After many months of planning and training, the group left base camp on March 4, 2022. Braving ferocious winds and cold temperatures, they reached the top six days later, on World Kidney Day.
For Wilson, the adventure continues — in October, he will travel to Hawaii to participate in the Ironman World Championship and continue to demonstrate that people can live their most active life after organ donation.
“Whether it was climbing Kilimanjaro, running a marathon, or going for a bike ride — your level of activity prior to donating is not going to change after you donate,” says Wilson.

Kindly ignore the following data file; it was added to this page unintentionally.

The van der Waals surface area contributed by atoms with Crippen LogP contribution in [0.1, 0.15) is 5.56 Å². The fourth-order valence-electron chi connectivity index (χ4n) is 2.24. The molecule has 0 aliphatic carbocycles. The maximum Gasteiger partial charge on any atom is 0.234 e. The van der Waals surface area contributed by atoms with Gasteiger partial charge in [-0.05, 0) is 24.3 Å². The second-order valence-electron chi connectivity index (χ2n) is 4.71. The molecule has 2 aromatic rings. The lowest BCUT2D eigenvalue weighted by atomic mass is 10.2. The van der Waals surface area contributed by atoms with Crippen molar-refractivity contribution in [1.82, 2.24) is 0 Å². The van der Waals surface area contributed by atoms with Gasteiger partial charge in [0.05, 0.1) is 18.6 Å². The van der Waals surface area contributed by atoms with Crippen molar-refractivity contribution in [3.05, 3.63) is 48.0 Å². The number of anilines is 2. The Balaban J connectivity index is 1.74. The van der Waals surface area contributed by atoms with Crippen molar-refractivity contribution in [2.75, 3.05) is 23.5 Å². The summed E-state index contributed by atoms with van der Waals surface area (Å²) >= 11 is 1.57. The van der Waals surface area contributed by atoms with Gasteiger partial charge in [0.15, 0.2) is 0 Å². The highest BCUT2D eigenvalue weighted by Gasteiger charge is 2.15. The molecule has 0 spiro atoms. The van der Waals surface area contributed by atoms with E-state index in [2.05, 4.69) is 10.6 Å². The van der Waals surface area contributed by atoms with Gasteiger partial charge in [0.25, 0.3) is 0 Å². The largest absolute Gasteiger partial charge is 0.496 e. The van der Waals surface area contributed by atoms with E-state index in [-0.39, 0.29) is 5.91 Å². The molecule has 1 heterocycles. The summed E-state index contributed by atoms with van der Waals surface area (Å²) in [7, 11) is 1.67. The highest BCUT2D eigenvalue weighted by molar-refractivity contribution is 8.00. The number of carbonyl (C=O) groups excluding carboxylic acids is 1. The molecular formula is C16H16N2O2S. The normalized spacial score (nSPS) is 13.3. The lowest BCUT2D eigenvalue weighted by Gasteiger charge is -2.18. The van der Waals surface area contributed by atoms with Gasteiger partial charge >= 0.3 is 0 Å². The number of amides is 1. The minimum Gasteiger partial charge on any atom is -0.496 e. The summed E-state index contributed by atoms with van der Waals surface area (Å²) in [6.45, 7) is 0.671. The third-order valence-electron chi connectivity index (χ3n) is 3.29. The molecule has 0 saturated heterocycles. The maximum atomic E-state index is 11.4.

But the best part, Wilson shares, is knowing that he made a lasting difference with a single selfless act. “To help somebody live to see their children grow up, their grandchildren grow up, or to just give somebody a second chance at life — it’s a wonderful feeling,” he says. “I’ve never met a living organ donor that regrets their decision.”
And Wilson’s act will continue to have a ripple effect. “Steve didn’t just help the person who got his kidney. Steve also helped 100,000 people who are on the list, because when Steve’s recipient came off the list, that moved everybody up on the list,” says Dr. Del Pizzo. “The living donors help more than just the person they are directly helping. They indirectly help tens of thousands, and they’re the real heroes.”
To learn more about becoming a living organ donor, visit nyp.org/organdonor.